If I knew the actual impedance of the LE15B woofers I could attempt to use as is or modify the equivalent bandpass network for 4333/S300 /L300 that was posted by 4313B.

Unfortunately the equivalent bandpass networks for 4333/S300 /L300 that I built are mounted inside my 4333s and it would be a significant task to remove them and try them in the L200As.

Robh3606

02-01-2012, 04:02 AM

Why don't you just measure one? You can use DCR as an indication of what 'imp' coil you have in them. Look up the 2215H and 2215A in the table and look up Re. The H is 8 ohms the A 16. Use that as a reference.

http://www.lansingheritage.org/images/jbl/reference/notes/tech1-3a/page08.jpg

Rob:)

Robh3606

Thanks for the suggested method of determining the actual impedance of the LE15B and the Thiele / Small table.

As stated in my original post the DCR of the two L15Bs is 3.5 and 3.8 ohms which is as per the JBL technical manual spec sheet for the L200A / LE15B.

This same spec sheet states that the impedance of the LE15B is 8 ohms.

As per your recommendation the actual impedance of the LE15B is 4 ohms.

This was also my intial thinking when I measure the DCR but I wanted to make sure I was not missing something.

JBL must have made a mistake on the spec sheet.

Once again thanks for the help.

Now the question remains how can I alter the equivalent bandpass circuit posted by 4013b to accommodate the 4 ohm LE15B woofers?

Anybody have any suggestions?

spkrman57

02-01-2012, 09:38 AM

DCR of 3.5 ohms to 4 ohms could still be a 8 ohm driver.

Unless someone reconed the drivers and used a different voice coil I think you are safe enough to treat those drivers as 8 ohms.

Just my 2 cents worth of course!

Regards, Ron

Mr. Widget

02-01-2012, 10:14 AM

I'd either buy or borrow a WT2 and measure the damned thing or just assume it is 6 ohms. I've had LE15Bs years ago and they were labeled 4-6 ohms and definitely had a lower impedance than JBLs with an 8 ohm designation. The LE15A is one of the handful of vintage JBLs that are confusingly labeled both 8 ohms and 16 ohms even though the actual impedance is in between... the LE15B was never labeled anything but 4-6 ohms, and the pro variant, the 2216 was labeled 4 ohms.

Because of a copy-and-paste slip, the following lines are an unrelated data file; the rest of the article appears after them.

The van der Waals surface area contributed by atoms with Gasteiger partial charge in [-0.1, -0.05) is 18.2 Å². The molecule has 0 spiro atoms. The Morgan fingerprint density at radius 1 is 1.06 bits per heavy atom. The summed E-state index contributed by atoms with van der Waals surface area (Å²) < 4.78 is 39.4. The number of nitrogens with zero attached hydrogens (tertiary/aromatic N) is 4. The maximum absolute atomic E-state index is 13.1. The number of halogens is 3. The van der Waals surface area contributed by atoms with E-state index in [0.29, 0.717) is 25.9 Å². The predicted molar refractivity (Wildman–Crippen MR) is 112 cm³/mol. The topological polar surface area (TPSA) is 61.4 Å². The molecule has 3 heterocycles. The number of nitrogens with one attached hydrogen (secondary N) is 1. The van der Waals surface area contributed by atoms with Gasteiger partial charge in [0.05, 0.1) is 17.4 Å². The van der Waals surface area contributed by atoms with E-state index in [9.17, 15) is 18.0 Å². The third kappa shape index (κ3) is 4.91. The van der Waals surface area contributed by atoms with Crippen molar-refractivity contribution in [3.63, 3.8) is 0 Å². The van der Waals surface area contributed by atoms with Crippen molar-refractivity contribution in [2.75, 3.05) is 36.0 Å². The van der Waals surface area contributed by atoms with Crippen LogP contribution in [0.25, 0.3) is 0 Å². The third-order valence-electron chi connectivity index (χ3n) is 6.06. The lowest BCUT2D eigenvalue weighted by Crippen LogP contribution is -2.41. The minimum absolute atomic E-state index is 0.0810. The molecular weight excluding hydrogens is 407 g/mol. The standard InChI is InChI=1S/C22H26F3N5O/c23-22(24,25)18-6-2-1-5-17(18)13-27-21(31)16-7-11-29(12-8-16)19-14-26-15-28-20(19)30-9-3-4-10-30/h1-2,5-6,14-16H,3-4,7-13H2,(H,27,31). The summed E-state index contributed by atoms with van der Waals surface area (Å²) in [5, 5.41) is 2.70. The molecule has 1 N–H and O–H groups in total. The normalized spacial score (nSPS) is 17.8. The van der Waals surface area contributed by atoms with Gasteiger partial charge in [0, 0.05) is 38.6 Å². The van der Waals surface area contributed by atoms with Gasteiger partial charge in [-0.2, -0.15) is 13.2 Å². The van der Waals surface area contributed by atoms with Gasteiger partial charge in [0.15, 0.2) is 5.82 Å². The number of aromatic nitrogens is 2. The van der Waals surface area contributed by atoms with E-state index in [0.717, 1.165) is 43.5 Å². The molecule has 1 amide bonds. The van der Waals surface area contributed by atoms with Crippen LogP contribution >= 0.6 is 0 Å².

Widget

Gentlemen all the feedback is greatly appreciated.

I am about to undertake a relatively significant project restoring and upgrading the L200As and your feedback will help me do it "right" the first time.

The JBL labels on the back of my LE15Bs state that the impedance is 6 - 8 ohms.

If we assume that the LE15Bs are 6 ohms impedance (middle ground from all the feedback I have gotten) can I "get away" with using the Equivalent Bandpass Circuit posted on the forum by 4313B (an excellent sounding network that I built for my 4333s)?

Can I "get away" with adding a 2 ohm wire wound 40 watt resistor in series with the LE15B to get closer to 8 ohm impedance - I know I will waste a bit of power.

I have a relatively inexpensive impedance checker made by Raymer (model LTS-1) which measures the impedance at 1K Hz and it says that my LE15Bs are 4 ohms.

Unfortunately it would not be possible to rent a high quality impedance measuring device close to where I live.

Mr. Widget

02-01-2012, 02:21 PM

The JBL labels on the back of my LE15Bs state that the impedance is 6 - 8 ohms.That must be what mine said too then and I mistakenly remembered 4-6 ohms.

If we assume that the LE15Bs are 6 ohms impedance (middle ground from all the feedback I have gotten) can I "get away" with using the Equivalent Bandpass Circuit posted on the forum by 4313B (an excellent sounding network that I built for my 4333s)?

Can I "get away" with adding a 2 ohm wire wound 40 watt resistor in series with the LE15B to get closer to 8 ohm impedance - I know I will waste a bit of power.Since you are using an entirely different woofer, I don't think I would expect that network to perform as intended with or without the addition of a 2 ohm resistor.

I have a relatively inexpensive impedance checker made by Raymer (model LTS-1) which measures the impedance at 1K Hz and it says that my LE15Bs are 4 ohms.I bet it is 4 ohms at 1KHz and likely 50 or more at resonance...

Here is an impedance plot of a very different JBL, the 1500AL... you can plainly see that it isn't 8 ohms at every frequency. In my experience only ribbon tweeters tend to have a linear impedance at all frequencies.

Widget

Well ..........., at this point I guess I have two viable options for restoring and upgrading the L200As.

The first option is to build a new network as per the schematic in the JBL Technical Manual for the L200A (LX-16A network) and add the components to accommodate the 2405 tweeter (N8000 / 3106 network).

The second option is to find a new home for the LE15Bs, use a set of 2235s and build the Equivalent Bandpass Network posted by 4313B.

I will also have to re-tune the cabinets.

I have got to give this one a bit of thought because I already have a set of upgraded 4333s and upgraded 4430s.

Once again thanks everybody for the help.

Powered by vBulletin® Version 4.2.2 Copyright © 2019 vBulletin Solutions, Inc. All rights reserved.